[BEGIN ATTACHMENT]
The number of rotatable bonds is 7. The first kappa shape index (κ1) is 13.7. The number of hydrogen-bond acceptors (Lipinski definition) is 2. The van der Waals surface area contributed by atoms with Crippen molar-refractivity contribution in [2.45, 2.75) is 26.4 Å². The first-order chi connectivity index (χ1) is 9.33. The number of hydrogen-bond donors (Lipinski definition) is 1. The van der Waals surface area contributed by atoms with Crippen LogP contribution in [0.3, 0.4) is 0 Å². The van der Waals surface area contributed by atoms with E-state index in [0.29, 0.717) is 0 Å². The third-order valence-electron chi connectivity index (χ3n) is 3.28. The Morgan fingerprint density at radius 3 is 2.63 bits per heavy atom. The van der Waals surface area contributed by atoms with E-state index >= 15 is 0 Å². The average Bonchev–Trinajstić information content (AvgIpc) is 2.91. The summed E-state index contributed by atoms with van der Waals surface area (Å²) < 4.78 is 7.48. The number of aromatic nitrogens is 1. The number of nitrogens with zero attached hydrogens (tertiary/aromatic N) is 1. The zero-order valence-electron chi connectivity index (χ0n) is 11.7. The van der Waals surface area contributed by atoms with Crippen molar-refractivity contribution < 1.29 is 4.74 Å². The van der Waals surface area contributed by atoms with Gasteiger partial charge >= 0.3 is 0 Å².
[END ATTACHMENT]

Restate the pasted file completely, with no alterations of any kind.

The number of rotatable bonds is 7. The first kappa shape index (κ1) is 13.7. The number of hydrogen-bond acceptors (Lipinski definition) is 2. The van der Waals surface area contributed by atoms with Crippen molar-refractivity contribution in [2.45, 2.75) is 26.4 Å². The first-order chi connectivity index (χ1) is 9.33. The number of hydrogen-bond donors (Lipinski definition) is 1. The van der Waals surface area contributed by atoms with Crippen LogP contribution in [0.3, 0.4) is 0 Å². The van der Waals surface area contributed by atoms with E-state index in [0.29, 0.717) is 0 Å². The third-order valence-electron chi connectivity index (χ3n) is 3.28. The Morgan fingerprint density at radius 3 is 2.63 bits per heavy atom. The van der Waals surface area contributed by atoms with E-state index >= 15 is 0 Å². The average Bonchev–Trinajstić information content (AvgIpc) is 2.91. The summed E-state index contributed by atoms with van der Waals surface area (Å²) < 4.78 is 7.48. The number of aromatic nitrogens is 1. The number of nitrogens with zero attached hydrogens (tertiary/aromatic N) is 1. The zero-order valence-electron chi connectivity index (χ0n) is 11.7. The van der Waals surface area contributed by atoms with Crippen molar-refractivity contribution < 1.29 is 4.74 Å². The van der Waals surface area contributed by atoms with Gasteiger partial charge >= 0.3 is 0 Å².